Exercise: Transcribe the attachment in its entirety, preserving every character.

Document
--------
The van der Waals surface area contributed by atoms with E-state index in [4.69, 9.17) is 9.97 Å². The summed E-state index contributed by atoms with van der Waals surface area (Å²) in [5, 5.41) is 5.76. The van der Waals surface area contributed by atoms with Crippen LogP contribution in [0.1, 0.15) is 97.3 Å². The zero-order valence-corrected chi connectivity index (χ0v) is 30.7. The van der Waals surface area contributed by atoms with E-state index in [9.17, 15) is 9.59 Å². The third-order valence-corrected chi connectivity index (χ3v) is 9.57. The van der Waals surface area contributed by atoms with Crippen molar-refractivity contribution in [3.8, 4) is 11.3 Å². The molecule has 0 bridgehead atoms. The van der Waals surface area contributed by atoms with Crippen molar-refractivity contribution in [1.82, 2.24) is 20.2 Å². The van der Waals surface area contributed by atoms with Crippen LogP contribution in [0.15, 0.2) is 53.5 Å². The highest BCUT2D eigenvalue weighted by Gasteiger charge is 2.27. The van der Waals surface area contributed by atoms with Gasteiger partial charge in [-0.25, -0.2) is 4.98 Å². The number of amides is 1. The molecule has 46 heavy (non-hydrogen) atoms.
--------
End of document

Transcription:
The van der Waals surface area contributed by atoms with E-state index in [4.69, 9.17) is 9.97 Å². The summed E-state index contributed by atoms with van der Waals surface area (Å²) in [5, 5.41) is 5.76. The van der Waals surface area contributed by atoms with Crippen LogP contribution in [0.1, 0.15) is 97.3 Å². The zero-order valence-corrected chi connectivity index (χ0v) is 30.7. The van der Waals surface area contributed by atoms with E-state index in [9.17, 15) is 9.59 Å². The third-order valence-corrected chi connectivity index (χ3v) is 9.57. The van der Waals surface area contributed by atoms with Crippen molar-refractivity contribution in [3.8, 4) is 11.3 Å². The molecule has 0 bridgehead atoms. The van der Waals surface area contributed by atoms with Crippen molar-refractivity contribution in [1.82, 2.24) is 20.2 Å². The van der Waals surface area contributed by atoms with Crippen LogP contribution in [0.15, 0.2) is 53.5 Å². The highest BCUT2D eigenvalue weighted by Gasteiger charge is 2.27. The van der Waals surface area contributed by atoms with Gasteiger partial charge in [-0.25, -0.2) is 4.98 Å². The number of amides is 1. The molecule has 46 heavy (non-hydrogen) atoms.